Hollande gets a drubbing in French municipal elections

Paris elected its first female mayor on Sunday night, but the victory for socialist Anne Hidalgo was “an isolated piece of good news” for President François Hollande, says Kim Willsher in The Guardian. His Socialist Party took a drubbing in municipal elections, losing 175 cities and towns.

Although the centre-right Union pour un Mouvement Populaire (UMP) was the biggest winner, the far-right National Front took 11 towns, beating its previous late 1990s record of four.

With the economy “sluggish, unemployment soaring and presidential approval at a record low”, a loss of support was to be expected, says The Independent. But record low turnout (63.5%) and some “nasty surprises” indicate unusually high voter disaffection.

Across France, the National Front won only 6% of the vote, and remains as “shambolic and unprofessional” as ever. Even so, Marine Le Pen’s progress “cannot be easily dismissed”.

She is more credible than her father and the rise of the far right is mirrored across Europe as “economic inequalities and concerns at a perceived loss of identity leave voters tempted by extremes”. She has “distanced herself” from her father’s racism and focused on “bread-and-butter issues”, agrees PhilippeMarliere in The Guardian.

She is critical of globalisation and finance and wants to leave the eurozone and the European Union. “In short, she has reinvented herself as a politician on the side of ‘ordinary folks’.

Hollande, meanwhile, is “dramatically unpopular”, derided as the ‘president of the rich’, a “socialist who cuts taxes on the wealthy while raising VAT for all”. He has stuck to Nicolas Sarkozy’s austerity policies, even as unemployment and public debt have soared.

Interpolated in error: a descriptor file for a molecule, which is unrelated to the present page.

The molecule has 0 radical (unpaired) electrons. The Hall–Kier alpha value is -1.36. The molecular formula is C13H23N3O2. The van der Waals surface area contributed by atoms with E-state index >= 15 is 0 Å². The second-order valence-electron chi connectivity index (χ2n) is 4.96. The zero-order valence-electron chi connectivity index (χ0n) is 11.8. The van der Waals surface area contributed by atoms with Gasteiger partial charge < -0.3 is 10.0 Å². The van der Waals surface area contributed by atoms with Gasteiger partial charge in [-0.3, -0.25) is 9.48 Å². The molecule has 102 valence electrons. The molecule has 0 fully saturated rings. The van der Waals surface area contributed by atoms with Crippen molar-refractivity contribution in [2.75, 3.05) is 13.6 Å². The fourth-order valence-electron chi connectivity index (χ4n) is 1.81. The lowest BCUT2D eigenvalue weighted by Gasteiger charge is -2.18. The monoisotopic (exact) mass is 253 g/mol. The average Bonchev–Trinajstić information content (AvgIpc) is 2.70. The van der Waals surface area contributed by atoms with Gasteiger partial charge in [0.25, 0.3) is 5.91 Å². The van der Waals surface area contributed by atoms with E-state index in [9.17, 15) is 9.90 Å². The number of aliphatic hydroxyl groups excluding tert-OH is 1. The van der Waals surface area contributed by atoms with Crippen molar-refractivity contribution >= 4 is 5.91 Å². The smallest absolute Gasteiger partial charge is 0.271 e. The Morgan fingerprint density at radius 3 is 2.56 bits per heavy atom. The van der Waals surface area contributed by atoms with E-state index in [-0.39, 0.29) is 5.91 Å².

For all the company tax rebates, the economy is not growing. Having broken his campaign promises, Hollande is now “widely regarded as the supine ally of big business and Angela Merkel”.

In response, he has sacked his prime minister, Jean-Marc Ayrault, and appointed a replacement, Manuel Valls, known for his hardline stance on immigration. It is a calculated risk, says Hugh Carnegy in the Financial Times.

Valls is a “highly divisive” Blairite figure for the Left. In an article he wrote for the FT in 2009, he said there was “no longer an alternative to the capitalist system and market economy” and dismissed the term “socialist” as outdated.

Hollande will hope that his “public popularity, tough reputation and strong communications” will outweigh party suspicions. Valls himself was at pains to identify himself as a socialist this week, declaring himself ready to “respond to demands for social justice”. Expect more of the same.

• Stay up to date with MoneyWeek: Follow us on TwitterFacebook and Google+

MoneyWeek magazine

Latest issue:

Magazine cover
The dollar's going up

Why your British stocks will follow

The UK's best-selling financial magazine. Take a FREE trial today.
Claim 4 FREE Issues

Hedge fund manager Hugh Hendry: 'It felt like the sun rose only to humiliate me'

In a series of three short videos, Merryn Somerset-Webb talks to Hugh Hendry, manager of the Eclectica hedge fund, about everything from China to the US, Europe, and Japan.

Which investment platform?

When it comes to buying shares and funds, there are several investment platforms and brokers to choose from. They all offer various fee structures to suit individual investing habits.
Find out which one is best for you.

17 December 1900: The Guzman Prize is announced

On this day in 1900, Clara Guzman stumped up 100,000 francs prize money for the first person to communicate with and receive a response from another planet.